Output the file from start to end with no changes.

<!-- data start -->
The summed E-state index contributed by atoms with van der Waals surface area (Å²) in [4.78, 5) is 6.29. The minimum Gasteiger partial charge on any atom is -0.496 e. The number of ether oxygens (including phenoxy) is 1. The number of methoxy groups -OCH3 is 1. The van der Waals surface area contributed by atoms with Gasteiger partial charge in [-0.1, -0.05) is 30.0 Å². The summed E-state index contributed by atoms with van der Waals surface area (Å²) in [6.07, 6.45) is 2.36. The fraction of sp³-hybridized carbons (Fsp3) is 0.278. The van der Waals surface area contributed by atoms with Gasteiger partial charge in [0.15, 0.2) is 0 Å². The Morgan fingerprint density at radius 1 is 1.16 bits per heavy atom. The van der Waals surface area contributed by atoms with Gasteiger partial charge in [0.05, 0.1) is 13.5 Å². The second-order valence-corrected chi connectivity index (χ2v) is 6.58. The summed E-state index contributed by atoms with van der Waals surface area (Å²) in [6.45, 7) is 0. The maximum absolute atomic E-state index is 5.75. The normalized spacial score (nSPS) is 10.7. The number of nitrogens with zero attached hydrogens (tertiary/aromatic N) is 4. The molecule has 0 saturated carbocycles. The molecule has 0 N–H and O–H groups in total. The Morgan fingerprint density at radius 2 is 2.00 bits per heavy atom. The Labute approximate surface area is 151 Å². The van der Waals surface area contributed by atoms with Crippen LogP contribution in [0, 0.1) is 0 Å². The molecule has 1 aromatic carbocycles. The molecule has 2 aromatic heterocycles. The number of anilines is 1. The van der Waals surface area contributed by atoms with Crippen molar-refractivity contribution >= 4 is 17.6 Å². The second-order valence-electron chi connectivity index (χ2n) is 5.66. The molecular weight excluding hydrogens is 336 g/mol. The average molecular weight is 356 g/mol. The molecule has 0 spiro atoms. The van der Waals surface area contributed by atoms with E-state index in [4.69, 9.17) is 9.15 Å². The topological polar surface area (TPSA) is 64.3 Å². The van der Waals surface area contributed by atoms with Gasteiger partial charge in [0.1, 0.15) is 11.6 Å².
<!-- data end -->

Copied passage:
The summed E-state index contributed by atoms with van der Waals surface area (Å²) in [4.78, 5) is 6.29. The minimum Gasteiger partial charge on any atom is -0.496 e. The number of ether oxygens (including phenoxy) is 1. The number of methoxy groups -OCH3 is 1. The van der Waals surface area contributed by atoms with Gasteiger partial charge in [-0.1, -0.05) is 30.0 Å². The summed E-state index contributed by atoms with van der Waals surface area (Å²) in [6.07, 6.45) is 2.36. The fraction of sp³-hybridized carbons (Fsp3) is 0.278. The van der Waals surface area contributed by atoms with Gasteiger partial charge in [0.15, 0.2) is 0 Å². The Morgan fingerprint density at radius 1 is 1.16 bits per heavy atom. The van der Waals surface area contributed by atoms with Gasteiger partial charge in [0.05, 0.1) is 13.5 Å². The second-order valence-corrected chi connectivity index (χ2v) is 6.58. The summed E-state index contributed by atoms with van der Waals surface area (Å²) in [6.45, 7) is 0. The maximum absolute atomic E-state index is 5.75. The normalized spacial score (nSPS) is 10.7. The number of nitrogens with zero attached hydrogens (tertiary/aromatic N) is 4. The molecule has 0 saturated carbocycles. The molecule has 0 N–H and O–H groups in total. The Morgan fingerprint density at radius 2 is 2.00 bits per heavy atom. The Labute approximate surface area is 151 Å². The van der Waals surface area contributed by atoms with Crippen LogP contribution in [0, 0.1) is 0 Å². The molecule has 1 aromatic carbocycles. The molecule has 2 aromatic heterocycles. The number of anilines is 1. The van der Waals surface area contributed by atoms with Crippen molar-refractivity contribution >= 4 is 17.6 Å². The second-order valence-electron chi connectivity index (χ2n) is 5.66. The molecular weight excluding hydrogens is 336 g/mol. The average molecular weight is 356 g/mol. The molecule has 0 spiro atoms. The van der Waals surface area contributed by atoms with E-state index in [4.69, 9.17) is 9.15 Å². The topological polar surface area (TPSA) is 64.3 Å². The van der Waals surface area contributed by atoms with Gasteiger partial charge in [0.1, 0.15) is 11.6 Å².